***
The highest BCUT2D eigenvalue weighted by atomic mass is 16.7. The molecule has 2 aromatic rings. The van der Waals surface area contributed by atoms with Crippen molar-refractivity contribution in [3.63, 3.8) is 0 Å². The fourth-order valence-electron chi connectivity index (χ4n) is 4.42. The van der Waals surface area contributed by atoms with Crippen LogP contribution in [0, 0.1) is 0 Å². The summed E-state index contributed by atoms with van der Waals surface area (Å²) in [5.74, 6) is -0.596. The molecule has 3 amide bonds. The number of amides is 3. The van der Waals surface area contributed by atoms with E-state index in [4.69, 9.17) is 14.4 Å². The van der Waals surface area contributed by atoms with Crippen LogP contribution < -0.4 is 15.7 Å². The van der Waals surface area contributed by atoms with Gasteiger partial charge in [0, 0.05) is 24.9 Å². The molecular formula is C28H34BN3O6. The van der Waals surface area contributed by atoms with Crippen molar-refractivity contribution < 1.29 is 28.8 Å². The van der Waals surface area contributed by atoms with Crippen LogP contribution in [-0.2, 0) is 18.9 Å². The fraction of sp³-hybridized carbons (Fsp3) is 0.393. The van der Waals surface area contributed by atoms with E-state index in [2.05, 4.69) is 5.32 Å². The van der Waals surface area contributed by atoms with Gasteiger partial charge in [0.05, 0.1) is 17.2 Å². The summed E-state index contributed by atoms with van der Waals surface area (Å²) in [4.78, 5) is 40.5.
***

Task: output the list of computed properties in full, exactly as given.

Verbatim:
The highest BCUT2D eigenvalue weighted by atomic mass is 16.7. The molecule has 2 aromatic rings. The van der Waals surface area contributed by atoms with Crippen molar-refractivity contribution in [3.63, 3.8) is 0 Å². The fourth-order valence-electron chi connectivity index (χ4n) is 4.42. The van der Waals surface area contributed by atoms with Crippen LogP contribution in [0, 0.1) is 0 Å². The summed E-state index contributed by atoms with van der Waals surface area (Å²) in [5.74, 6) is -0.596. The molecule has 3 amide bonds. The number of amides is 3. The van der Waals surface area contributed by atoms with E-state index in [4.69, 9.17) is 14.4 Å². The van der Waals surface area contributed by atoms with Crippen LogP contribution < -0.4 is 15.7 Å². The van der Waals surface area contributed by atoms with Gasteiger partial charge in [0, 0.05) is 24.9 Å². The molecular formula is C28H34BN3O6. The van der Waals surface area contributed by atoms with Crippen molar-refractivity contribution < 1.29 is 28.8 Å². The van der Waals surface area contributed by atoms with Crippen LogP contribution in [-0.2, 0) is 18.9 Å². The fraction of sp³-hybridized carbons (Fsp3) is 0.393. The van der Waals surface area contributed by atoms with E-state index in [2.05, 4.69) is 5.32 Å². The van der Waals surface area contributed by atoms with Gasteiger partial charge in [0.05, 0.1) is 17.2 Å². The summed E-state index contributed by atoms with van der Waals surface area (Å²) in [4.78, 5) is 40.5.